Theresa talked about prophecy last week, and I though how insightful it was that Jesus knew Peter would deny Him and yet Jesus took Peter to the Garden of Gethsemane anyway.  God knows we are weak.  He loves us anyway, especially if we agree with God that we are weak.  Paul put it this way in 2 Corinthians 12 when he pleaded for God to remove the thorn from his flesh:
Therefore, in order to keep me from becoming conceited, I was given a thorn in my flesh, a messenger of Satan, to torment me.  Three times I pleaded with the Lord to take it away from me.  But he said to me, “My grace is sufficient for you, for my power is made perfect in weakness.” Therefore I will boast all the more gladly about my weaknesses, so that Christ’s power may rest on me.  That is why, for Christ’s sake, I delight in weaknesses, in insults, in hardships, in persecutions, in difficulties. For when I am weak, then I am strong.
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I can do all things through Christ who strengthens me.
Despite denying Jesus three times, Jesus loved Peter.  Not because of who Peter is, but because of who Jesus is.  Not because of who I am, but because of who Jesus is.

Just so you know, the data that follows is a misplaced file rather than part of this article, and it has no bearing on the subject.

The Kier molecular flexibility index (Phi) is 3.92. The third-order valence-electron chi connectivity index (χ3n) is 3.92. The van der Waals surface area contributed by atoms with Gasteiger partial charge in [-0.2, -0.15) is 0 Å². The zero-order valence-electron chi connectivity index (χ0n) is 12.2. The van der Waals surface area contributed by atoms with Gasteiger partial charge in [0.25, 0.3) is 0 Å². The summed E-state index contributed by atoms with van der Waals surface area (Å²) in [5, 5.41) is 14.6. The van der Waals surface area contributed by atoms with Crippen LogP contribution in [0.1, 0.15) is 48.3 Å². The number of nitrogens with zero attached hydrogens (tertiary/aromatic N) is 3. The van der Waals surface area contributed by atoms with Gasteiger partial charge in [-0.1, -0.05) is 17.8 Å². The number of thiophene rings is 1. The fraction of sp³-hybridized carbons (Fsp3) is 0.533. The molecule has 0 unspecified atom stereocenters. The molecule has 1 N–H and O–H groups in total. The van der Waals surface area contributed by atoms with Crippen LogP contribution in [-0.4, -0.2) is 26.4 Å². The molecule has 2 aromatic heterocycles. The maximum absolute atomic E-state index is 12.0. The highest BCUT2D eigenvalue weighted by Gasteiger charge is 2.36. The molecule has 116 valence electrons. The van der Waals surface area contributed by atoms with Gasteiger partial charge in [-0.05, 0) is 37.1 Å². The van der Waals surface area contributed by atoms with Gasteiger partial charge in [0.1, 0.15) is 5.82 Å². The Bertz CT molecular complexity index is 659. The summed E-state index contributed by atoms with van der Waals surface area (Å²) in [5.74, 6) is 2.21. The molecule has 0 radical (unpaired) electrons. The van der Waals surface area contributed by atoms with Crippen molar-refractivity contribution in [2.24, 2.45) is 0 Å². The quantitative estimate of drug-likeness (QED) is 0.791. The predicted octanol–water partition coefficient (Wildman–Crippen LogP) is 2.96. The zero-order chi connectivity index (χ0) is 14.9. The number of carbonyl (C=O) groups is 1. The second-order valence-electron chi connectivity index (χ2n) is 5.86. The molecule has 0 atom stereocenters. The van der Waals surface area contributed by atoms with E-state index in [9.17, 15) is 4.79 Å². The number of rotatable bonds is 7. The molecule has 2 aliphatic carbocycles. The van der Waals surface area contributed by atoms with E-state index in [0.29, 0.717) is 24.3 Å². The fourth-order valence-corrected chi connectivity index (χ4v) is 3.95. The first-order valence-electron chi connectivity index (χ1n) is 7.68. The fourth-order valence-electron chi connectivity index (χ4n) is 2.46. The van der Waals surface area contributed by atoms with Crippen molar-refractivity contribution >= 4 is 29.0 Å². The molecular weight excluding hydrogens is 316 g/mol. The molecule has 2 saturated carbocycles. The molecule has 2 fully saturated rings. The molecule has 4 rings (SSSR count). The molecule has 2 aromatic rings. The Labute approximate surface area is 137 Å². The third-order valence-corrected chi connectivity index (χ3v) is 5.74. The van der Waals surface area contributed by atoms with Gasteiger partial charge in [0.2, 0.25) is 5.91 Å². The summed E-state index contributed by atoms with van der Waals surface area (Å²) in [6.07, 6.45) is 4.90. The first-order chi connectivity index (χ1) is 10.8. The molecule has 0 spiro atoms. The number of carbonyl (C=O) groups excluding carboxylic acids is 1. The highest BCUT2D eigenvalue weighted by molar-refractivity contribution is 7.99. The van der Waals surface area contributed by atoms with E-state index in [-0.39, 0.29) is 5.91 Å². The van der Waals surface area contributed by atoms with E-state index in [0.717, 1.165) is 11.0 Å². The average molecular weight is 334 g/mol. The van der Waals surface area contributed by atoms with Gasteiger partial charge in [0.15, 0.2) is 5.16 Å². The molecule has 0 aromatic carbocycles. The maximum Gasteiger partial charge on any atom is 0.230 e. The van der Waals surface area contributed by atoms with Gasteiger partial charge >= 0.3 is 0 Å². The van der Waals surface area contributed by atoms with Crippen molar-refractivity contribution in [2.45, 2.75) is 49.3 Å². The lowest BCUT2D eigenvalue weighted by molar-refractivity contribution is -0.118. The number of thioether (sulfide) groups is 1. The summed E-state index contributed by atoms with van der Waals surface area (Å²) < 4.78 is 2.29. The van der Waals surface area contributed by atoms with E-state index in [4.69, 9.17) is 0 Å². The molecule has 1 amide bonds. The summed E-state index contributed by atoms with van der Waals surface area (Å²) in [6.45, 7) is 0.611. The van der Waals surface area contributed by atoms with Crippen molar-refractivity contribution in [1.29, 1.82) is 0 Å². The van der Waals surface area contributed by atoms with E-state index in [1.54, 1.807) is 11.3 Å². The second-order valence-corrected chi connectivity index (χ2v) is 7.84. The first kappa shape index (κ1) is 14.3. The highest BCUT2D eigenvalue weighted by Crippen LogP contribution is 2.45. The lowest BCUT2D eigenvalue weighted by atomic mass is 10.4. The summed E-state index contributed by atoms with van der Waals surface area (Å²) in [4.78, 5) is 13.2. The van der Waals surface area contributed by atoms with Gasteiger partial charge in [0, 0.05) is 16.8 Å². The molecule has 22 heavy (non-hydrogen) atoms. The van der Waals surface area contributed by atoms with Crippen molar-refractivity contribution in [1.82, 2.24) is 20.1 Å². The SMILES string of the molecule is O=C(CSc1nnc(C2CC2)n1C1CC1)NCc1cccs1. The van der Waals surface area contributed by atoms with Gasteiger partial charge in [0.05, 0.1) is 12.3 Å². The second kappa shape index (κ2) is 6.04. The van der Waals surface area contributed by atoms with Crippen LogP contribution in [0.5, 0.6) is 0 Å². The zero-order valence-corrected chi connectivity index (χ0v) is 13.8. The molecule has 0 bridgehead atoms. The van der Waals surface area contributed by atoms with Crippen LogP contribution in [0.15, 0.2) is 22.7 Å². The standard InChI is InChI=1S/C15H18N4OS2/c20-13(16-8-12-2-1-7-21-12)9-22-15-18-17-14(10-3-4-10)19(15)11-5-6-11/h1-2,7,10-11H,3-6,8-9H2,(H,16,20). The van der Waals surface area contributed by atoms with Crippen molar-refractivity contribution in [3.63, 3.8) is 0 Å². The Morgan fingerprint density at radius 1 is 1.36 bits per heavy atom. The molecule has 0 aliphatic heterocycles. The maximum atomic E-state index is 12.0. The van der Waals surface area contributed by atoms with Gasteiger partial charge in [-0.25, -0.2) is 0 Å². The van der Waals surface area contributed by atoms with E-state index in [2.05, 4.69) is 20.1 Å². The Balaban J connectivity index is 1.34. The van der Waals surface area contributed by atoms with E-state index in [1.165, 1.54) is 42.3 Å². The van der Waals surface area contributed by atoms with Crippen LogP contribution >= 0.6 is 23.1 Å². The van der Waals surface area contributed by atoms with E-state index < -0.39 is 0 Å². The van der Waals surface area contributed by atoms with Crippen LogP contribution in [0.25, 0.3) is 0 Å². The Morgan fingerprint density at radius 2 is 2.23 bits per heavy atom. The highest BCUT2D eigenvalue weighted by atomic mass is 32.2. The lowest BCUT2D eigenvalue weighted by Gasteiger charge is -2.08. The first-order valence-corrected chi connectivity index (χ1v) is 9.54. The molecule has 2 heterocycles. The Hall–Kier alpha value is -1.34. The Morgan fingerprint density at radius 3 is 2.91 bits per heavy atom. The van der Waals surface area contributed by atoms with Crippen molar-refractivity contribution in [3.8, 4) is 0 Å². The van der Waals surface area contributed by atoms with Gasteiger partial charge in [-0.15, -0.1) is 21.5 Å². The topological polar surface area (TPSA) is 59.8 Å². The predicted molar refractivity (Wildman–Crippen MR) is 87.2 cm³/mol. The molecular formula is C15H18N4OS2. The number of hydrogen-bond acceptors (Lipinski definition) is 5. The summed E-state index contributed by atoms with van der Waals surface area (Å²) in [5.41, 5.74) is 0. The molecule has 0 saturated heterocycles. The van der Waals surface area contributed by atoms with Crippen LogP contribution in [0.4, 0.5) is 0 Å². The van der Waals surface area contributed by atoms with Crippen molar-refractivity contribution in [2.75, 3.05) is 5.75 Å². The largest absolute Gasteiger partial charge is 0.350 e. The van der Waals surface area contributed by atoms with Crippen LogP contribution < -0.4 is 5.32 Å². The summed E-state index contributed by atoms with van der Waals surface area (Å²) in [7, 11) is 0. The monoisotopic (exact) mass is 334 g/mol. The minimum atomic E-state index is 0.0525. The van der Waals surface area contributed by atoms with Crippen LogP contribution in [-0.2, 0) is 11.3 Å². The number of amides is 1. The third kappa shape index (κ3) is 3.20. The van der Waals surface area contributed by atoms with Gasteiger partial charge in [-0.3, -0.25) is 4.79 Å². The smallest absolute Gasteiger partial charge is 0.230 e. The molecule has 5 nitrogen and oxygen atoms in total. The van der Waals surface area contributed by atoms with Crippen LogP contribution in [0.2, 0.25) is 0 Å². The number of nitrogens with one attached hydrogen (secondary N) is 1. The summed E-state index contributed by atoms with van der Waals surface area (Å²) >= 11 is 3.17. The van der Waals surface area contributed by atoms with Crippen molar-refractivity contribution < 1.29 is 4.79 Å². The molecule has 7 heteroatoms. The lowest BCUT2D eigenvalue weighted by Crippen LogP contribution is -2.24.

VI. Conclusion
Once I realized I was Peter and Jesus still loved me, it opened a door to a way of joy and peace for me.  I learned that my dirty life was not too filthy to be a follower of Jesus.  My filth helped me realize that I was indeed powerless to save myself, that thinking I was a good person was not the same thing as being a good person.  I had sinned, but I was in good company.  All have sinned and fallen short.  In fact, that’s the point, nobody is good enough.  But Jesus died for me, not because I was a good person, but because I wasn’t.  Without Jesus, I was destined for the fires of hell no matter how I tried to fool myself that it’ll be ok.  I needed a savior.
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Wherever you are in your spiritual growth, you’re not too bad that Jesus doesn’t want to get to know you.  There is nothing in your life that disqualifies you from a relationship with our loving, heavenly Father.
Despite our failures, or perhaps because of our failures, we just have to confess our sins to the Lord and he forgives and forgets as far as the east is from the west. Despite our failures, we are adopted children of the Creator of the Universe.
I am not ashamed of the gospel.  And now there’s a fish on my car.
To God be the glory.  Amen.